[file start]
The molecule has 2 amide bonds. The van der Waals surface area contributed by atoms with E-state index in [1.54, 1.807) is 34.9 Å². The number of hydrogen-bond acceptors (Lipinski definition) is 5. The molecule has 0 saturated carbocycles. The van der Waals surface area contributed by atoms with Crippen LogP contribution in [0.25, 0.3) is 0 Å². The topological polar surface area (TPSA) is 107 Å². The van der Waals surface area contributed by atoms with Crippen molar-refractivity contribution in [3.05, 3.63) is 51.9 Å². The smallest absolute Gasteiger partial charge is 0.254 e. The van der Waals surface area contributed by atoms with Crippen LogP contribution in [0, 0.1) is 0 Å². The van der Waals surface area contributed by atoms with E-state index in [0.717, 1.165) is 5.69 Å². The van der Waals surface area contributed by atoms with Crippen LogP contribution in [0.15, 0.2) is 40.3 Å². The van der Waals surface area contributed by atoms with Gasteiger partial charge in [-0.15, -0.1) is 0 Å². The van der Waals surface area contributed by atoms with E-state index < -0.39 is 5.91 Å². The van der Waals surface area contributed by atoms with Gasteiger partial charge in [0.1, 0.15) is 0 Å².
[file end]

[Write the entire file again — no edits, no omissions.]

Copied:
The molecule has 2 amide bonds. The van der Waals surface area contributed by atoms with E-state index in [1.54, 1.807) is 34.9 Å². The number of hydrogen-bond acceptors (Lipinski definition) is 5. The molecule has 0 saturated carbocycles. The van der Waals surface area contributed by atoms with Crippen LogP contribution in [0.25, 0.3) is 0 Å². The topological polar surface area (TPSA) is 107 Å². The van der Waals surface area contributed by atoms with Crippen molar-refractivity contribution in [3.05, 3.63) is 51.9 Å². The smallest absolute Gasteiger partial charge is 0.254 e. The van der Waals surface area contributed by atoms with Crippen LogP contribution in [0, 0.1) is 0 Å². The van der Waals surface area contributed by atoms with E-state index in [0.717, 1.165) is 5.69 Å². The van der Waals surface area contributed by atoms with Crippen LogP contribution in [0.15, 0.2) is 40.3 Å². The van der Waals surface area contributed by atoms with Gasteiger partial charge in [-0.15, -0.1) is 0 Å². The van der Waals surface area contributed by atoms with E-state index < -0.39 is 5.91 Å². The van der Waals surface area contributed by atoms with Gasteiger partial charge in [0.1, 0.15) is 0 Å².